Visit number three was the Serenbe Farmers' trip to our neighbor Nicholas at Crystal Organic Farm which they graciously let us tag along on. Nicholas has 25 acres in production and 22 Hoop Houses. He has been farming on his family's land for 17 years and his mother before him. He really has a lot of things figured out. The Hoop Houses were weed free and full of gorgeous vegetables. His flowers were healthy and varied and I'm sure he does well with bouquets at market. All of the irrigation is automated and can be controlled from a computer. This is a place I would love to spend more time. While it was certainly enlightening to spend an hour touring his fields it would take ages to glean what he has learned in 17 years of hard work and figuring it all out.
|Crystal Organic Farm Hoop Houses|
|Touring with Nicholas|
|30% Shade Cloth for lettuce|
In the harvest bins this week were Tomatoes, Turnips, Winter Radishes, Pac Choi, Purple Choi, Tokyo Bekana, Okinawa Spinach, Carrots, Peppers, Eggplant, Arugula, Okra and Broccoli Raabe.
|Green Sausage Tomato|
|First Harvest List for Farm to Table Dinner|
|Box of Greens|
|Fall Tomatoes coming in|
|Tokyo Bekana and Okinawa Spinach|
|Choi and Turnips|
Production and Distribution
Fall CSA Week 5
Carrots or Hakurei Turnips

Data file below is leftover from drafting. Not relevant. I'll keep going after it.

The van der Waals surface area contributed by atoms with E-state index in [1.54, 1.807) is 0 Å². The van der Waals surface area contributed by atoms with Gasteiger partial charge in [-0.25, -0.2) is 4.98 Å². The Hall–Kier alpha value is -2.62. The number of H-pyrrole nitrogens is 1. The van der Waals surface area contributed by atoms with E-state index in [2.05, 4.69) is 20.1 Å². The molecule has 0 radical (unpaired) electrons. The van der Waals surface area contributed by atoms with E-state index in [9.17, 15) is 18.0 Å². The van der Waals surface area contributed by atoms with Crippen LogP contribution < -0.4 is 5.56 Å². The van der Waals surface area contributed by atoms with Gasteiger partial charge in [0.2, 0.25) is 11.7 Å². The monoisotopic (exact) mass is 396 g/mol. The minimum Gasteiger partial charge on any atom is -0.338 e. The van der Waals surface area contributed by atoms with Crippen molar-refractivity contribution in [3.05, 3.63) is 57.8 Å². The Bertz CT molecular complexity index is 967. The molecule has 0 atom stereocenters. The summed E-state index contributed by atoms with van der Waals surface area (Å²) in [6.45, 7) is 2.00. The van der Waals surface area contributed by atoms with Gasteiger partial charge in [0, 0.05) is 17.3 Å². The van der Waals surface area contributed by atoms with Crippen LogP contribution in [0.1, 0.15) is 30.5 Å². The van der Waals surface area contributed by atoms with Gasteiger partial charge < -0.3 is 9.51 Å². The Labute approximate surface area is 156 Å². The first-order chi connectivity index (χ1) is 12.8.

I had to find a way to fit a bunch of peanuts into a CSA Box and still leave room for everything else. I cut off any branches that didn't have peanuts and twist tied the rest together as tight as possible. It worked!
Market this week was the fabulous duo of Elizabeth and Erica. We skipped the pepper roaster and did get a few complaints. The best part of the day was all of the feedback we got on the Okinawa Spinach. It's something that no one else at our market has and it has become wildly popular with our customers. So much so that it sold out in under an hour and we had a dozen request for it after that. We will have to bring more next week.
|Winter Radishes, Watermelon and Green Luobo|
This is what happens when you start work early, work hard all day, and after the sun goes down you realize that no one ever watered the greenhouse. Here I am watering by the light of the van headlights.
|Green House at night|
|Predatory Parasites on a caterpillar :)|
This is a sad story. We discovered this week that one of our beehives has been vacated by the bees and over run with Wax Worm. I was assured by the bee guy at market that wax worms don't move in until the bees have left and we did not see any dead bees. So, the best guess is that the hive was weak and they swarmed. Hopefully they have made a new home nearby.
No planting this week. We have lots of fall succession planting to do. We need to start more seeds in the green house and in the field and we have transplants big enough to go out. All we need now is a little more time and help.
|Garlic Ready to Plant|
This week was tough. Of the three apprentices we lost one a few months ago and the other one left last Saturday. That makes me last man standing. With all the extracurricular and with Cory occupied with certification and the dinner on Saturday that left the bulk of the work this week to Daniel and I. And work we did. We came in early and left late every day and were exhausted by Thursday morning. But still there was market harvest, market and the big dinner on Saturday. By Sunday we had more than earned our day off. I for one slept in and spent the rest of the day with friends and family trying not to do anything that involved kneeling, squatting or getting dirty.